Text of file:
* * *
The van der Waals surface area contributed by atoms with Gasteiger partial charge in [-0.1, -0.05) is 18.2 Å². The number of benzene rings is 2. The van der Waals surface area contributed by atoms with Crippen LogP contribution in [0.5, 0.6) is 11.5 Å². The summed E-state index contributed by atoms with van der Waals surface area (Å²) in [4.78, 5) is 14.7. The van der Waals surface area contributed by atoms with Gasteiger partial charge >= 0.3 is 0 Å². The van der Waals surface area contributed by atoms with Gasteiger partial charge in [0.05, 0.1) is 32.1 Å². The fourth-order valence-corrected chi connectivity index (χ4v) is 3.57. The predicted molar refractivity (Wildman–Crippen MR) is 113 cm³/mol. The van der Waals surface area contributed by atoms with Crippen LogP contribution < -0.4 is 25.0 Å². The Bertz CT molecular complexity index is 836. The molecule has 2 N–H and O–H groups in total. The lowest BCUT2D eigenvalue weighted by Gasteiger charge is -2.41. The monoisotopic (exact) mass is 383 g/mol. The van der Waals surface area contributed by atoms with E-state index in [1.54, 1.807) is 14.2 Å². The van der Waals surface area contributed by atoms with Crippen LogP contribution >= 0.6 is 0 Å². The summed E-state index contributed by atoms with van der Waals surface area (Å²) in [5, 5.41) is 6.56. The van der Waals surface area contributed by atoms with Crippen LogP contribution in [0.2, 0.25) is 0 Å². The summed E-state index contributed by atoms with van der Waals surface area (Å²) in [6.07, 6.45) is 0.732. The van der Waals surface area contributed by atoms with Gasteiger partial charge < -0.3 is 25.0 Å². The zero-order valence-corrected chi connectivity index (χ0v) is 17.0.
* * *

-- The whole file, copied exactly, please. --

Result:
The van der Waals surface area contributed by atoms with Gasteiger partial charge in [-0.1, -0.05) is 18.2 Å². The number of benzene rings is 2. The van der Waals surface area contributed by atoms with Crippen LogP contribution in [0.5, 0.6) is 11.5 Å². The summed E-state index contributed by atoms with van der Waals surface area (Å²) in [4.78, 5) is 14.7. The van der Waals surface area contributed by atoms with Gasteiger partial charge >= 0.3 is 0 Å². The van der Waals surface area contributed by atoms with Gasteiger partial charge in [0.05, 0.1) is 32.1 Å². The fourth-order valence-corrected chi connectivity index (χ4v) is 3.57. The predicted molar refractivity (Wildman–Crippen MR) is 113 cm³/mol. The van der Waals surface area contributed by atoms with Crippen LogP contribution < -0.4 is 25.0 Å². The Bertz CT molecular complexity index is 836. The molecule has 2 N–H and O–H groups in total. The lowest BCUT2D eigenvalue weighted by Gasteiger charge is -2.41. The monoisotopic (exact) mass is 383 g/mol. The van der Waals surface area contributed by atoms with E-state index in [1.54, 1.807) is 14.2 Å². The van der Waals surface area contributed by atoms with Crippen LogP contribution >= 0.6 is 0 Å². The summed E-state index contributed by atoms with van der Waals surface area (Å²) in [5, 5.41) is 6.56. The van der Waals surface area contributed by atoms with Crippen LogP contribution in [0.2, 0.25) is 0 Å². The summed E-state index contributed by atoms with van der Waals surface area (Å²) in [6.07, 6.45) is 0.732. The van der Waals surface area contributed by atoms with Gasteiger partial charge < -0.3 is 25.0 Å². The zero-order valence-corrected chi connectivity index (χ0v) is 17.0.